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MAINE EMERGENCY MANAGEMENT AGENCY
MEMA Home > Programs> Communication> News > Winter-Like Weather in March will Elevate Flood Potential
Winter-Like Weather in March will Elevate Flood Potential
March 3, 2005
AUGUSTA, MAINE — Although hydrologic conditions are largely in the normal range for the time of year, the potential for flooding will be elevated later in the month because of the current cold temperatures. The River Flow Advisory Commission, meeting today in Augusta, reviewed information on snow pack, stream flows, reservoir storages, ice conditions and weather forecasts.
Snow pack across the state is in the normal range for the time of year, with some pockets in the state showing slightly below or above normal. Snow measurements look not only at the depth but also the water content of the snow. Flows in Maine’s rivers and streams, ground water levels and reservoir storages are also in the normal range. Short-term weather forecasts show below average temperatures for the next two weeks, which will “freeze” the current conditions in place, carrying existing snowpack and river ice later into the spring. In addition, more snow may fall during this period. These factors will elevate flood potential later in the month.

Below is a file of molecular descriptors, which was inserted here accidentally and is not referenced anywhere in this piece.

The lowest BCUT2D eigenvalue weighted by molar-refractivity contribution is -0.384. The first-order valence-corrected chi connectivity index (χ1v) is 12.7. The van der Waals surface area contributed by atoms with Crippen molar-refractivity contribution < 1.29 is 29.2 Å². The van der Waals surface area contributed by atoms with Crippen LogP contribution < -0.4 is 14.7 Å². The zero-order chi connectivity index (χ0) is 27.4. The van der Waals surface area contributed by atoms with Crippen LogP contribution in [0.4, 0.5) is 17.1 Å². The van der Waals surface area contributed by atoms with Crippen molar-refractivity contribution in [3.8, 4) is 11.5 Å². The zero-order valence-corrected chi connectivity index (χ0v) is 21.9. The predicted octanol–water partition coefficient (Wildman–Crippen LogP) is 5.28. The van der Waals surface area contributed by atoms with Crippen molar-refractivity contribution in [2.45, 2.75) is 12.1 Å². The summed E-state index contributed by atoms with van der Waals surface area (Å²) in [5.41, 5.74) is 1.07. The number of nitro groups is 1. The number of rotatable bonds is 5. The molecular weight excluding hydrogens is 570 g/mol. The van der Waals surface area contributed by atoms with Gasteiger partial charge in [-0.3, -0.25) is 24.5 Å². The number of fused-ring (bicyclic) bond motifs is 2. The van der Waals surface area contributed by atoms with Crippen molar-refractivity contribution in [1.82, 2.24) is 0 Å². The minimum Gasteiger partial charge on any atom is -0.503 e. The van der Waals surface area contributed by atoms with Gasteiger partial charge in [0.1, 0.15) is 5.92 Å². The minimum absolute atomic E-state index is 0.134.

“The later in the spring we carry significant snowpack and river ice, the greater the risk of sudden warm-up and rain storms.” said Art Cleaves, Director of Maine Emergency Management Agency and co-chair of the Commission. “We will be watching these conditions closely over the next several weeks. We also urge emergency managers to monitor local conditions, and make sure citizens and businesses are aware of local flood potential.”
“Flooding in Maine can occur at any time when too much rain falls in the wrong places,” said Bob Lent, District Chief of the USGS and Commission co-chair. “In the spring we have 4 additional risk factors: the snowpack, frozen ground, dormant vegetation, and river ice. Because of the cold weather we are experiencing, it appears all those risk factors will carry forward longer than usual.”
The US Coast Guard will begin ice-breaking operations in the lower Kennebec River next week between the 15th and the 18th of March.
Cleaves also noted Mainers should check on their insurance coverage. “Homeowners’, business owners’ and renters’ policies do not cover flood damage. Flood insurance must be purchased separately. There is a 30-day waiting period before a purchased flood insurance policy goes into effect.“
The Commission also agreed that the number one public safety concern in flooding situations is people driving through flooded roadways. The number one cause of flooding deaths nationwide is from vehicles caught in flood waters. All drivers should respect emergency barricades in flooding situations, and take alternate routes to avoid flooded roadways.
The River Flow Advisory Commission meets annually in late winter to share information, examine potential for spring flooding and to renew operational protocols. The Commission is composed of state, federal and industry representatives with an interest in hydrologic issues. The full report of the March 3 meeting is available on the Internet at http://www.maine.gov/rfac Because of the “delayed spring” Maine is experiencing, the Commission will meet again on March 24th to review current conditions at that time.
Last update: 07/20/10
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